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Innovate Everywhere: Talking Love with Eskil Steenberg

Love 1Eskil Steenberg is the one man force behind next month’s multiplayer adventure game Love. We’ve reported on the title before and you may have seen screenshots floating around, but it’s truly something that needs to be seen to be believed. It’s a procedurally generated world, which looks to me like a living, watercolor painting. Eskil not only programmed the entire game, he also built all the tools necessary to program and piece together the game. Truly a project made from scratch.

Players enter the world, where they join other players in settlements, which they can build on and expand, and defend from intruders. What looks like a simple surface level FPS turns into an experience with as much depth as you want to give it. The beta test opened up in January, but it will be shutting down on the 22nd, unless you have some game time left on your own account.

After a few emails back and forth, Eskil took some time out of his busy day to talk to me about his methods, his discipline, and his views on the way creativity should be. I didn’t cut much out of our talk so it’s a lengthy read, but well worth it if you have any interest in creative pursuits.

DIYgamer: Tell me a little bit about yourself, your background, and how you got to video games, basically.

Eskil Steenberg: Well it depends on how far back you go. I guess I’ve always been interested in, you know, I’ve been a creative person. And I always had a big interest in filmmaking. And that sort of led to animation, that led to computers, that led to computer graphics. From computer graphics I sort of became, I did computer graphics for a very long time. I used to be an artist basically. And then I got more and more technical and I’ve always been interested in technology. So I learned how to program and became a graphics programmer. I’ve done a bunch of things before this, I created Verse, which is the network protocol used for Love, and I developed a bunch of tools for 3D graphics, such as my modeling tool. So then I worked in research doing these kinds of things and we got a large grant that I was able to live off of that for a long time. And when that was ending I was figuring out what I wanted to do. I was actually considering not doing graphics or programming at all. And then I realized that I really loved programming and I wanted to do something really cool. And that’s kind of where this project Love came from. The idea of doing something from scratch and doing it my own way and here we are three years later.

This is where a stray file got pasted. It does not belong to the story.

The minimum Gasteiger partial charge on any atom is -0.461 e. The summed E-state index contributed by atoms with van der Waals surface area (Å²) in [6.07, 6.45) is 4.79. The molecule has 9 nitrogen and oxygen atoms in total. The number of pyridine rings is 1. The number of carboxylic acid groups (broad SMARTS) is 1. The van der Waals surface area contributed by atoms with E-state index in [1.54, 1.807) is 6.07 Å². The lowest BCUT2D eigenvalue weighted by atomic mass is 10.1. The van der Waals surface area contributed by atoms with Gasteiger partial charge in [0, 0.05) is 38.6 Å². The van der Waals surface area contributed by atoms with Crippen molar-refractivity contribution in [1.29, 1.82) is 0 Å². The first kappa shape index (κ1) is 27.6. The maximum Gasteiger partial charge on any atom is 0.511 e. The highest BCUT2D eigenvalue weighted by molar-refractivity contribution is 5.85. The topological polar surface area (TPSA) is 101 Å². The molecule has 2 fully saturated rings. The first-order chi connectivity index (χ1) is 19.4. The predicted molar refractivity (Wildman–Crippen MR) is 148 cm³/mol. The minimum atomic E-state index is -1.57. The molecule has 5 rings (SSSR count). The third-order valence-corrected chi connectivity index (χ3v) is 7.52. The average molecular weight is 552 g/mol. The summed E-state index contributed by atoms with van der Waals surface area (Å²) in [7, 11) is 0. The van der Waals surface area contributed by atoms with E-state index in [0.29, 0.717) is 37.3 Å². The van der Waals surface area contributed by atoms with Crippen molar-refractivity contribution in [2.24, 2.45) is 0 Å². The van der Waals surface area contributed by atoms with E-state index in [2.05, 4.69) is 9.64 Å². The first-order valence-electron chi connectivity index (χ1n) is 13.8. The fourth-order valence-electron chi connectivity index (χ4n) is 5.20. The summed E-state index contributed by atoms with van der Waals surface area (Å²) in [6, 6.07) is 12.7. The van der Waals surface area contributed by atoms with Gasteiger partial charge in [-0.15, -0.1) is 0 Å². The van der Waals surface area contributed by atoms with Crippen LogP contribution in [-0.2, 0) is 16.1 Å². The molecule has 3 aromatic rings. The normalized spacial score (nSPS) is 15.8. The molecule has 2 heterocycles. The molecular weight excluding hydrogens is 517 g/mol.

Love 2

DIY: So is this, considering the path you did take, your first game or had you done [games] of a smaller scale?

ES: No, not really. I did help out on some other games, but that was a long, long time ago and never as a programmer, always as a technical artist. This is really my first game. It’s kind of huge for being a first game, but I felt that I had enough experience to do all the things and really wanted to make the game I wanted to play. And that sort of led to the size.

DIY: Being that it is your first game, and the first thing that turned into this three year, and into the future, project, why this type of game? Why a project of this scope?